How long will economic recovery take? CNN Business says that if things continue at November 2020’s pace, it will take the US until March 2024 to return to where it was in February 2020.
Because of COVID-19 occupancy restrictions, online shopping trends, and other effects of social distancing, many industries haven’t hired back the majority of their laid-off or furloughed employees. In fact, only around half of the people who lost their jobs have returned, and the recovery slowed significantly in November.
The one market, however, that is holding steady is the housing market. In fact, it has been able to recover better than other industries.
“The only major sector to display immunity to the economic impacts of the coronavirus is the housing market, which has experienced a strong V-shaped recovery,” said Odeta Kushi, Deputy Chief Economist at First American. “This is largely due to the fact this has been a services-driven recession, disproportionally hurting younger, lower-wage renters that are less likely to be homeowners or home buyers.”
Kushi also reports that residential building is approaching pre-pandemic levels, which will help with inventory.
“Since more hammers leads to more homes, the continued rise in residential construction employment was welcome news for a housing market in desperate need of more supply,” said Kushi.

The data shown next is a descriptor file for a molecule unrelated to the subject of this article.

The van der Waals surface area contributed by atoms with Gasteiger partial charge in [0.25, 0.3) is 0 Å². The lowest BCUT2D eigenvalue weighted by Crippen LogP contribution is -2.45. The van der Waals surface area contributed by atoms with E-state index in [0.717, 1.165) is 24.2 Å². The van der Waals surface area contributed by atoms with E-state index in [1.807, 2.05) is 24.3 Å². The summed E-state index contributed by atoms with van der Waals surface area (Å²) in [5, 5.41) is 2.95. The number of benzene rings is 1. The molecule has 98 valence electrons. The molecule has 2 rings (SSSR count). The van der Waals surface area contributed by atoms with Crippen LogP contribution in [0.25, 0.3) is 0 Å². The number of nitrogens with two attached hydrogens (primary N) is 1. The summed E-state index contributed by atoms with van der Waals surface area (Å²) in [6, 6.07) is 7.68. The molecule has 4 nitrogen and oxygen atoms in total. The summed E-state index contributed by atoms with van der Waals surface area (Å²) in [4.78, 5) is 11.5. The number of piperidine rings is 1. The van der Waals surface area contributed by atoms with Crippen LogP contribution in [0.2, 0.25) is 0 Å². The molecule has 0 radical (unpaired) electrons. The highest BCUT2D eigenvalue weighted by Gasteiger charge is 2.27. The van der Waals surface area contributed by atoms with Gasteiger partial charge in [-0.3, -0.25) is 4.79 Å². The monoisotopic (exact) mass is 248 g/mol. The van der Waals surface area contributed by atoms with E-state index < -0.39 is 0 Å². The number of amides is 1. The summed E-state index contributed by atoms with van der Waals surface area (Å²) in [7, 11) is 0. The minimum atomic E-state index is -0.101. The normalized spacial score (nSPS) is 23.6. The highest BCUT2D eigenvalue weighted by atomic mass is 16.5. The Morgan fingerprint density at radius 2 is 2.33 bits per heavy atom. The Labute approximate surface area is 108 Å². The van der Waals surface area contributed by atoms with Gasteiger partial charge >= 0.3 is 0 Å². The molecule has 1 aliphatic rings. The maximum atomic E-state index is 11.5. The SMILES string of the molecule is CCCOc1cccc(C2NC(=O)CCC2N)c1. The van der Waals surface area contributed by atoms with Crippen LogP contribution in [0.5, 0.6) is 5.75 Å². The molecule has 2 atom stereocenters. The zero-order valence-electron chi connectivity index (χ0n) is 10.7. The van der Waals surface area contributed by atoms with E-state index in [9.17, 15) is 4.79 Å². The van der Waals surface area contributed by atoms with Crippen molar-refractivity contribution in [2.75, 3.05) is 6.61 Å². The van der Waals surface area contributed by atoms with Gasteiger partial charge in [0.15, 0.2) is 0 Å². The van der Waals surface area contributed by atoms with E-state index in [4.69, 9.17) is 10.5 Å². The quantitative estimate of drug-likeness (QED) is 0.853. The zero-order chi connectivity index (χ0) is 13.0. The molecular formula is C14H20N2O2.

Overall, the November 2020 Jobs Report does show 245,000 new jobs during the month, so things are improving. However, compared to previous months, it shows a major slowdown. October added 610,000 jobs, for example.
The economy is down 9.8 million jobs since February, and at only 245,000 new jobs a month—pending this new trend sticks—it will take years to catch back up to pre-pandemic numbers. Over half of jobs have been recovered in the last eight months, but the curve is flattening rapidly. And usually, this time of year sees an increase in jobs with temporary workers being hired for busy holiday needs. With COVID-19, that isn’t happening this year.
But those who are still gainfully employed are purchasing homes, keeping the housing market steady.
“Indeed, total low-earning job losses in the third quarter were down 9.6 percent relative to the first quarter, while total high-earning job losses were only down 2.7 percent,” said Kushi. “The bifurcated landscape has allowed potential homeowners who are still employed to channel increased savings towards buying a home and take advantage of record low mortgages.”